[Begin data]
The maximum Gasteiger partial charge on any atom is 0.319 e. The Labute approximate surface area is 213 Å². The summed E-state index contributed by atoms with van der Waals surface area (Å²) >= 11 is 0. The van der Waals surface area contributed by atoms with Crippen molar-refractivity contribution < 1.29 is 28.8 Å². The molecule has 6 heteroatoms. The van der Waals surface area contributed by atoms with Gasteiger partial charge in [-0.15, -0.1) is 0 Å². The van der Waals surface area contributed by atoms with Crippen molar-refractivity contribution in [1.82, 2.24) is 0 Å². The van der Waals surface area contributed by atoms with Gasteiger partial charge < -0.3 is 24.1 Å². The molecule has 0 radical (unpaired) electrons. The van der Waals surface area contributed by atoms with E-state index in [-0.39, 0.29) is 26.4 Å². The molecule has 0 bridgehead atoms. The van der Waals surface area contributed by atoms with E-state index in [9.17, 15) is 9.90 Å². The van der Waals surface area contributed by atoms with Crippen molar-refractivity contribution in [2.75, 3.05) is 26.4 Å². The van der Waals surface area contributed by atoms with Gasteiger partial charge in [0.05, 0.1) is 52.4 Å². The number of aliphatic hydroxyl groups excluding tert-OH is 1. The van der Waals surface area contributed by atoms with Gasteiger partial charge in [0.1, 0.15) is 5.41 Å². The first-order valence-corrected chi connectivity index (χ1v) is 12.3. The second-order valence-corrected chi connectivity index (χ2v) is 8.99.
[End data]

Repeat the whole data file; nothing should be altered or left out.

The maximum Gasteiger partial charge on any atom is 0.319 e. The Labute approximate surface area is 213 Å². The summed E-state index contributed by atoms with van der Waals surface area (Å²) >= 11 is 0. The van der Waals surface area contributed by atoms with Crippen molar-refractivity contribution < 1.29 is 28.8 Å². The molecule has 6 heteroatoms. The van der Waals surface area contributed by atoms with Gasteiger partial charge in [-0.15, -0.1) is 0 Å². The van der Waals surface area contributed by atoms with Crippen molar-refractivity contribution in [1.82, 2.24) is 0 Å². The van der Waals surface area contributed by atoms with Gasteiger partial charge < -0.3 is 24.1 Å². The molecule has 0 radical (unpaired) electrons. The van der Waals surface area contributed by atoms with E-state index in [-0.39, 0.29) is 26.4 Å². The molecule has 0 bridgehead atoms. The van der Waals surface area contributed by atoms with E-state index in [9.17, 15) is 9.90 Å². The van der Waals surface area contributed by atoms with Crippen molar-refractivity contribution in [2.75, 3.05) is 26.4 Å². The van der Waals surface area contributed by atoms with Gasteiger partial charge in [0.05, 0.1) is 52.4 Å². The number of aliphatic hydroxyl groups excluding tert-OH is 1. The van der Waals surface area contributed by atoms with Gasteiger partial charge in [0.1, 0.15) is 5.41 Å². The first-order valence-corrected chi connectivity index (χ1v) is 12.3. The second-order valence-corrected chi connectivity index (χ2v) is 8.99.